Derby 2012: Your Handy Dandy Guide: Part 1

This year’s edition of the Run for the Roses is both a tale of two horses and an endless array of potential victors. Here, in part one, we shall discuss the Hansen and Union Rags, tent pole horses the both of them.

Hansen as a two-year-old, just before the BC Juvenile. He's even whiter now.

1.) We will start with Hansen. Last year’s two-year-old Eclipse Award winning champion, Hansen did a most unusual thing – he moved on from two to three, proving himself to be a fast, classy, and consistent colt. It is exceedingly rare these days for the two year champion to make anything of himself as a three year old, but Hansen has done so, through raw heart and determination if nothing else. He has finished second twice and won the Gotham in fine style, actually laying off the pace before making a move. This is the only time Hansen has successfully relaxed in a race, for his modus operandi is to go to the front and go as fast as he can for as long as he can, hoping to hit the wire first. The horse is all heart, and he gets little respect from the experts. The feeling is, Hansen won’t last the mile and a quarter, and with other speed horses in the race, he won’t get an easy lead, either.

The lack of respect for Hansen goes deeper than that, though. His two-year-old season started out at Turfway Park, running against less than awesome competition. When he beat the favorite, Union Rags, in the Breeder’s Cup Juvenile, people were quick to say it was because of the poor trip Union Rags had. There is also the fact that Hansen, though almost white and therefore quite flashy, isn’t a big or handsome colt. And last of all, there is the fact that Hansen is owned by a world class moron named Dr. Hansen. Dr. Hansen insists on having a cadre of Hooter-esque women, dressed in the stable’s colors, lead the horse out to the paddock. Moreover, he has repeatedly tried to dye the horse’s white tail blue. In short, the man is completely devoid of good sense and decency, and is always looking to make a spectacle of his colt. Hansen the horse is an animal with a lot of dignity. He tries his heart out every time. I take a lot of umbrage at the way his owner treats him as a self-promotional tool.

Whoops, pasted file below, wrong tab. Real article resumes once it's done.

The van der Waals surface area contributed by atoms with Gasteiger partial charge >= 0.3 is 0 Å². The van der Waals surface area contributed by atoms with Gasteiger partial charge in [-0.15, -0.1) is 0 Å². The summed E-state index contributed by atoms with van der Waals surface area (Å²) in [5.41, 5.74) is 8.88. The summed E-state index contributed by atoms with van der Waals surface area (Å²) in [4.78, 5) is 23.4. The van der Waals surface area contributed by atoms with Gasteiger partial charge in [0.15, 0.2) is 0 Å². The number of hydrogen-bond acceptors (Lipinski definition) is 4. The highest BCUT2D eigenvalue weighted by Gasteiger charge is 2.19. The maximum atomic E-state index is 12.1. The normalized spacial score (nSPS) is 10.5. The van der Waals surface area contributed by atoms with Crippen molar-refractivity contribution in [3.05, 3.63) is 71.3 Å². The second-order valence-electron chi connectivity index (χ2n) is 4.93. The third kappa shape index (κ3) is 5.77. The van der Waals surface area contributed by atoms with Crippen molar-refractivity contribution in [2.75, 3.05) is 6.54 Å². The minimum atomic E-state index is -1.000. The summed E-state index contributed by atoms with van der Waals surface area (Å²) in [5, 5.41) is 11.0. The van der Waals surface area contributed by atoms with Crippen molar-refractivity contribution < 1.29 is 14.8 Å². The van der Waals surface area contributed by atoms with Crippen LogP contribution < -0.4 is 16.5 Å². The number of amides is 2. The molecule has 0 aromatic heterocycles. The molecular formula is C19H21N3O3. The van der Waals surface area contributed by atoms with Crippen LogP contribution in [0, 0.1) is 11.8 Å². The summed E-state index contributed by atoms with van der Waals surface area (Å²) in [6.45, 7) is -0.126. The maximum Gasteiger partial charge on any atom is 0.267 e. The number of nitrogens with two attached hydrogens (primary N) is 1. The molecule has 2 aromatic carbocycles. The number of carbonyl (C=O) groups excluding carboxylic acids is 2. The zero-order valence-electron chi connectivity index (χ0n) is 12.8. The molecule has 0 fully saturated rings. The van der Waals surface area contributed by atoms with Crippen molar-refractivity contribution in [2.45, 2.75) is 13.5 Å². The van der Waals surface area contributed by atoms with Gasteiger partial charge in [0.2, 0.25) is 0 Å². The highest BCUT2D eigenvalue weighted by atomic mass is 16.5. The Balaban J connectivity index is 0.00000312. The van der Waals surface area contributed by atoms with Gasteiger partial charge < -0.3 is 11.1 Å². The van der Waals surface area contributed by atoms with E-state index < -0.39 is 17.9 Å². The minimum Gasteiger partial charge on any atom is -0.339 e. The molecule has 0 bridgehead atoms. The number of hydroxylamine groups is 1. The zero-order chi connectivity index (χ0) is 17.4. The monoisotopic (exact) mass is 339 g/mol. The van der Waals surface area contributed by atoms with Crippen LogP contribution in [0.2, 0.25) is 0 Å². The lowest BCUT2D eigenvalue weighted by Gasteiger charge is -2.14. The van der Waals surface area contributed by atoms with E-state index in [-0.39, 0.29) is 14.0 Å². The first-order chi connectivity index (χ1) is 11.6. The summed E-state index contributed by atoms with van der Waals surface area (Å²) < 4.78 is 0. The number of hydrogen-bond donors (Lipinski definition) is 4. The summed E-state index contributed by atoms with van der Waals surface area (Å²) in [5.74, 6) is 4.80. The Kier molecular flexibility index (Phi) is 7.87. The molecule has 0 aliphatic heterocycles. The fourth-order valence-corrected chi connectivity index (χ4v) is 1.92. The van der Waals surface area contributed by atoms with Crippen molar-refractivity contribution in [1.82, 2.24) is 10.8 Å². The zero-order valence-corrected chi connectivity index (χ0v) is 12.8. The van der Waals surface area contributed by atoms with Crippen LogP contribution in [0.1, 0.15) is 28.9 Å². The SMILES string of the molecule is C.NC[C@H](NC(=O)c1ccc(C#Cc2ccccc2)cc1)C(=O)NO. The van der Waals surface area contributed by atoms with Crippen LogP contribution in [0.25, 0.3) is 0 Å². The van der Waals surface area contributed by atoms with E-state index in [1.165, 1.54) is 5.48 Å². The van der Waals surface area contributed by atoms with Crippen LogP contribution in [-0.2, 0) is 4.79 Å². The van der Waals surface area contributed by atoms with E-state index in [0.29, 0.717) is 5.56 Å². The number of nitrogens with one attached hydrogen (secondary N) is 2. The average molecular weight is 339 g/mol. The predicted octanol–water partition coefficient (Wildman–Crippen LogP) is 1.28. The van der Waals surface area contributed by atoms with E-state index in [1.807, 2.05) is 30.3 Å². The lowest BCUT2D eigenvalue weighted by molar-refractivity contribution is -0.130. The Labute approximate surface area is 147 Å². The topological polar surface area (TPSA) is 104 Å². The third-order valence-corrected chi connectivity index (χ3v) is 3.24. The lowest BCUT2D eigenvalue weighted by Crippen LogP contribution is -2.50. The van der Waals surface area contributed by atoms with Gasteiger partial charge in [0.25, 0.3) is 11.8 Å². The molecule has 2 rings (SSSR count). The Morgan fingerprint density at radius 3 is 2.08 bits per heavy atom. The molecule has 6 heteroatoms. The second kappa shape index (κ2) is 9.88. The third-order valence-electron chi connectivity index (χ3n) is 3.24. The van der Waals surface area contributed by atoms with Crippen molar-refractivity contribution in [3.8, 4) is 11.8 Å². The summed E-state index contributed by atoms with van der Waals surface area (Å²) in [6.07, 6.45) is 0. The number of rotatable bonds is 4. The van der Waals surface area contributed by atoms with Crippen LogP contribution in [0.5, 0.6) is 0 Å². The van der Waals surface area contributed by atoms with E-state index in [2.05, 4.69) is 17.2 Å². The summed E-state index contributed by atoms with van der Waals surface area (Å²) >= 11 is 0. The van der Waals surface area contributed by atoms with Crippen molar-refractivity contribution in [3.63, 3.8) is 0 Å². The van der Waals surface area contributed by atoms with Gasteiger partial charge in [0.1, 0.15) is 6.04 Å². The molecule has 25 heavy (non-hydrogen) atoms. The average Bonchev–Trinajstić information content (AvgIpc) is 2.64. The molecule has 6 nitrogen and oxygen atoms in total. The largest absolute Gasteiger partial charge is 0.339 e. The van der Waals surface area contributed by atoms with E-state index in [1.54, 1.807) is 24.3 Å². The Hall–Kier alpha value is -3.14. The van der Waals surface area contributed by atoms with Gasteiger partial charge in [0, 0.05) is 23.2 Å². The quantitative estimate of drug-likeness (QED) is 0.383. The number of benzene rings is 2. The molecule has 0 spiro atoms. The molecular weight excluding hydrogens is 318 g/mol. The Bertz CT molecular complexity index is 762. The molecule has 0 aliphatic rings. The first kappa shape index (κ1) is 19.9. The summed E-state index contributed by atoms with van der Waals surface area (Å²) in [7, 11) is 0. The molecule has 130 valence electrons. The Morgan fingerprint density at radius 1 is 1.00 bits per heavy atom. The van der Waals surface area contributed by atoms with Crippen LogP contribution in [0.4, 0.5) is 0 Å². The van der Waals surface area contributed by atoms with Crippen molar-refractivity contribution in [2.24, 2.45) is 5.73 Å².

In conclusion, Hansen undefeated as a two-year-old, stakes placed and stakes winning this year, will enter the Derby as the Rodney Dangerfield of the field. He is small, short-necked, too intent on the lead, might have distance limitations, and is owned by an idiot. But I have nothing but respect for this determined competitor.

As a side note, Hansen is ridden by world class jockey Ramon Dominguez. However, Ramon is coming off an injury, and this concerns me. Hansen will be 100% coming into the race, but will Ramon? He rode in the Wood Memorial, and his performance on second placed Alpha left a lot to be desired. Luckily, the injury was minor, a separated collarbone, and likely Ramon will be ready to give it his best shot on the first Saturday in May.